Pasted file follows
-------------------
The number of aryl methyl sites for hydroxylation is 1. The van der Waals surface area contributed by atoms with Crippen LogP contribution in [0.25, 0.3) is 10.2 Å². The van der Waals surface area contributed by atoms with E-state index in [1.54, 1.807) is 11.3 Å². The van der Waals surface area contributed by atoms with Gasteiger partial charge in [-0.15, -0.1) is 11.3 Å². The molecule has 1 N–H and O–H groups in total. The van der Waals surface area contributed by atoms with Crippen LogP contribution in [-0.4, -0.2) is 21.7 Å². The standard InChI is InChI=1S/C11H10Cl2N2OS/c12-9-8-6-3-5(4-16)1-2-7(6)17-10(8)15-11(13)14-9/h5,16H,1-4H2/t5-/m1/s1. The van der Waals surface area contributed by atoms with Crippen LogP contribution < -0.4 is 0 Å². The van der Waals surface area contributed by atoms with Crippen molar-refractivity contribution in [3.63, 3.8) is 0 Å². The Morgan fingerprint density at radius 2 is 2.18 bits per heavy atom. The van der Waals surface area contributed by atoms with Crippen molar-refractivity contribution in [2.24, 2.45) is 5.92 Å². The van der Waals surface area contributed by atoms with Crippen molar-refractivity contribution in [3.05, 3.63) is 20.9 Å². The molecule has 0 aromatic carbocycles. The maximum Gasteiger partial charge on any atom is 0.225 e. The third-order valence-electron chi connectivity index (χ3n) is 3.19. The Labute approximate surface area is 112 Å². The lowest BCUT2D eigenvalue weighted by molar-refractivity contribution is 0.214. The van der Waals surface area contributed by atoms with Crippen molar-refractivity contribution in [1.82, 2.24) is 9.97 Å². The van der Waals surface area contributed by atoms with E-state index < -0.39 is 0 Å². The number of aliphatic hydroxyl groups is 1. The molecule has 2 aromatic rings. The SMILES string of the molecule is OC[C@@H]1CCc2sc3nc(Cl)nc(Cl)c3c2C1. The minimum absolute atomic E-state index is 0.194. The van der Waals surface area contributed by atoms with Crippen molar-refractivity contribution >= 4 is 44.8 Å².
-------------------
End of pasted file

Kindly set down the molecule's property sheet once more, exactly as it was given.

The number of aryl methyl sites for hydroxylation is 1. The van der Waals surface area contributed by atoms with Crippen LogP contribution in [0.25, 0.3) is 10.2 Å². The van der Waals surface area contributed by atoms with E-state index in [1.54, 1.807) is 11.3 Å². The van der Waals surface area contributed by atoms with Gasteiger partial charge in [-0.15, -0.1) is 11.3 Å². The molecule has 1 N–H and O–H groups in total. The van der Waals surface area contributed by atoms with Crippen LogP contribution in [-0.4, -0.2) is 21.7 Å². The standard InChI is InChI=1S/C11H10Cl2N2OS/c12-9-8-6-3-5(4-16)1-2-7(6)17-10(8)15-11(13)14-9/h5,16H,1-4H2/t5-/m1/s1. The van der Waals surface area contributed by atoms with Crippen LogP contribution < -0.4 is 0 Å². The van der Waals surface area contributed by atoms with Crippen molar-refractivity contribution in [3.63, 3.8) is 0 Å². The Morgan fingerprint density at radius 2 is 2.18 bits per heavy atom. The van der Waals surface area contributed by atoms with Crippen molar-refractivity contribution in [2.24, 2.45) is 5.92 Å². The van der Waals surface area contributed by atoms with Crippen molar-refractivity contribution in [3.05, 3.63) is 20.9 Å². The molecule has 0 aromatic carbocycles. The maximum Gasteiger partial charge on any atom is 0.225 e. The third-order valence-electron chi connectivity index (χ3n) is 3.19. The Labute approximate surface area is 112 Å². The lowest BCUT2D eigenvalue weighted by molar-refractivity contribution is 0.214. The van der Waals surface area contributed by atoms with Crippen molar-refractivity contribution in [1.82, 2.24) is 9.97 Å². The van der Waals surface area contributed by atoms with E-state index < -0.39 is 0 Å². The number of aliphatic hydroxyl groups is 1. The molecule has 2 aromatic rings. The SMILES string of the molecule is OC[C@@H]1CCc2sc3nc(Cl)nc(Cl)c3c2C1. The minimum absolute atomic E-state index is 0.194. The van der Waals surface area contributed by atoms with Crippen molar-refractivity contribution >= 4 is 44.8 Å².